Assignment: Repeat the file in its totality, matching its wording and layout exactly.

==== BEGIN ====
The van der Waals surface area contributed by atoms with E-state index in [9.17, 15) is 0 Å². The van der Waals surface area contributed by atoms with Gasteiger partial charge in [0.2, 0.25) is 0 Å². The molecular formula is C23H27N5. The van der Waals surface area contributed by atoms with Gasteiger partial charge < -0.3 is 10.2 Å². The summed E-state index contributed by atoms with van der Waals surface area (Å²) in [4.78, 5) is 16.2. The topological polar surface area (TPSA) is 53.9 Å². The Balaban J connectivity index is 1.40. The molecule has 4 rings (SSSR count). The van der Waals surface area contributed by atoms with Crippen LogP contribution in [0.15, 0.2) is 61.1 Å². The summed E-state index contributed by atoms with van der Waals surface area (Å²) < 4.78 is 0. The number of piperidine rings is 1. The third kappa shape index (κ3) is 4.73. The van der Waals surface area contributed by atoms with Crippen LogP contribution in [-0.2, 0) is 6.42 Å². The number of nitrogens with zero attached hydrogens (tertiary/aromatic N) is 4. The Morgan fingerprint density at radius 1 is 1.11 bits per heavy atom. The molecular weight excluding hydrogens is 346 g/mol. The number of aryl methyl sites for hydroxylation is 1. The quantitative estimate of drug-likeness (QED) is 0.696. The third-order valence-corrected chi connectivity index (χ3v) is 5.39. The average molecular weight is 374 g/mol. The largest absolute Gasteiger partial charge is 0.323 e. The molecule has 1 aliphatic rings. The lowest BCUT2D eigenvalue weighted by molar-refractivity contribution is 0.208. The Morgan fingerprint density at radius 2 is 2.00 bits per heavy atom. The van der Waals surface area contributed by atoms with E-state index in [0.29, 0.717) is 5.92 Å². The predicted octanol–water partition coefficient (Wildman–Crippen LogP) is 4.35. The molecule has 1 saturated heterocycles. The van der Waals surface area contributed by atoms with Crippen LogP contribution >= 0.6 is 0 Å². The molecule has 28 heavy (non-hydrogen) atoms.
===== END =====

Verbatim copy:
The van der Waals surface area contributed by atoms with E-state index in [9.17, 15) is 0 Å². The van der Waals surface area contributed by atoms with Gasteiger partial charge in [0.2, 0.25) is 0 Å². The molecular formula is C23H27N5. The van der Waals surface area contributed by atoms with Gasteiger partial charge < -0.3 is 10.2 Å². The summed E-state index contributed by atoms with van der Waals surface area (Å²) in [4.78, 5) is 16.2. The topological polar surface area (TPSA) is 53.9 Å². The Balaban J connectivity index is 1.40. The molecule has 4 rings (SSSR count). The van der Waals surface area contributed by atoms with Crippen LogP contribution in [0.15, 0.2) is 61.1 Å². The summed E-state index contributed by atoms with van der Waals surface area (Å²) < 4.78 is 0. The number of piperidine rings is 1. The third kappa shape index (κ3) is 4.73. The van der Waals surface area contributed by atoms with Crippen LogP contribution in [-0.2, 0) is 6.42 Å². The number of nitrogens with zero attached hydrogens (tertiary/aromatic N) is 4. The Morgan fingerprint density at radius 1 is 1.11 bits per heavy atom. The molecular weight excluding hydrogens is 346 g/mol. The number of aryl methyl sites for hydroxylation is 1. The quantitative estimate of drug-likeness (QED) is 0.696. The third-order valence-corrected chi connectivity index (χ3v) is 5.39. The average molecular weight is 374 g/mol. The largest absolute Gasteiger partial charge is 0.323 e. The molecule has 1 aliphatic rings. The lowest BCUT2D eigenvalue weighted by molar-refractivity contribution is 0.208. The Morgan fingerprint density at radius 2 is 2.00 bits per heavy atom. The van der Waals surface area contributed by atoms with E-state index in [0.29, 0.717) is 5.92 Å². The predicted octanol–water partition coefficient (Wildman–Crippen LogP) is 4.35. The molecule has 1 saturated heterocycles. The van der Waals surface area contributed by atoms with Crippen LogP contribution >= 0.6 is 0 Å². The molecule has 28 heavy (non-hydrogen) atoms.